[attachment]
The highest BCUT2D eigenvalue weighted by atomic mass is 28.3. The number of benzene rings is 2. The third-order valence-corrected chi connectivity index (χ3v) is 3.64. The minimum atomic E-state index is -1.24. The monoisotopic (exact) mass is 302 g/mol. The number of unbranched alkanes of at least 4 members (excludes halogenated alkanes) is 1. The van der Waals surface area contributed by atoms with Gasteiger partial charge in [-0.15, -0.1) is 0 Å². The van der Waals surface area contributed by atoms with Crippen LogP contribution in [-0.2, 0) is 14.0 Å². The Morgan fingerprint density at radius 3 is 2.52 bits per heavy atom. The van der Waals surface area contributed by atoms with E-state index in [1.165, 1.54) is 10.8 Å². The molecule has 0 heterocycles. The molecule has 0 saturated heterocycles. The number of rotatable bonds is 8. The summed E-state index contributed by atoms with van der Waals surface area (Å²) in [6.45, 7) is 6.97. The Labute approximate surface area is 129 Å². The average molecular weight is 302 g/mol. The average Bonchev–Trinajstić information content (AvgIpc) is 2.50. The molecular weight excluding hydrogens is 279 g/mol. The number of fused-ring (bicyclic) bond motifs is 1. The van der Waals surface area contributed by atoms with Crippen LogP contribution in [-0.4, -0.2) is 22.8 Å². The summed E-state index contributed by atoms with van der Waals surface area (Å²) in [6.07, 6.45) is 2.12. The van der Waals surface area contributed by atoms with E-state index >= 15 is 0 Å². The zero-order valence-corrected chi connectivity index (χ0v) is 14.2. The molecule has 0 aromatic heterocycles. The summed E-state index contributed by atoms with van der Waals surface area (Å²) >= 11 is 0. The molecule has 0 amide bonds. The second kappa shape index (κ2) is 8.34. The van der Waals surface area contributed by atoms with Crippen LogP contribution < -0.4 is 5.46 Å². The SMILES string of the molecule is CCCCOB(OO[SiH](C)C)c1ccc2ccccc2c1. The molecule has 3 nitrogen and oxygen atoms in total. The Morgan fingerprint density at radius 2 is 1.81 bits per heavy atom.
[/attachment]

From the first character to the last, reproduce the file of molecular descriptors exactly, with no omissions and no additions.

The highest BCUT2D eigenvalue weighted by atomic mass is 28.3. The number of benzene rings is 2. The third-order valence-corrected chi connectivity index (χ3v) is 3.64. The minimum atomic E-state index is -1.24. The monoisotopic (exact) mass is 302 g/mol. The number of unbranched alkanes of at least 4 members (excludes halogenated alkanes) is 1. The van der Waals surface area contributed by atoms with Gasteiger partial charge in [-0.15, -0.1) is 0 Å². The van der Waals surface area contributed by atoms with Crippen LogP contribution in [-0.2, 0) is 14.0 Å². The Morgan fingerprint density at radius 3 is 2.52 bits per heavy atom. The van der Waals surface area contributed by atoms with E-state index in [1.165, 1.54) is 10.8 Å². The molecule has 0 heterocycles. The molecule has 0 saturated heterocycles. The number of rotatable bonds is 8. The summed E-state index contributed by atoms with van der Waals surface area (Å²) in [6.45, 7) is 6.97. The Labute approximate surface area is 129 Å². The average molecular weight is 302 g/mol. The average Bonchev–Trinajstić information content (AvgIpc) is 2.50. The molecular weight excluding hydrogens is 279 g/mol. The number of fused-ring (bicyclic) bond motifs is 1. The van der Waals surface area contributed by atoms with Crippen LogP contribution in [-0.4, -0.2) is 22.8 Å². The summed E-state index contributed by atoms with van der Waals surface area (Å²) in [6.07, 6.45) is 2.12. The van der Waals surface area contributed by atoms with E-state index >= 15 is 0 Å². The zero-order valence-corrected chi connectivity index (χ0v) is 14.2. The molecule has 0 aromatic heterocycles. The summed E-state index contributed by atoms with van der Waals surface area (Å²) >= 11 is 0. The molecule has 0 amide bonds. The second kappa shape index (κ2) is 8.34. The van der Waals surface area contributed by atoms with Crippen LogP contribution < -0.4 is 5.46 Å². The SMILES string of the molecule is CCCCOB(OO[SiH](C)C)c1ccc2ccccc2c1. The molecule has 3 nitrogen and oxygen atoms in total. The Morgan fingerprint density at radius 2 is 1.81 bits per heavy atom.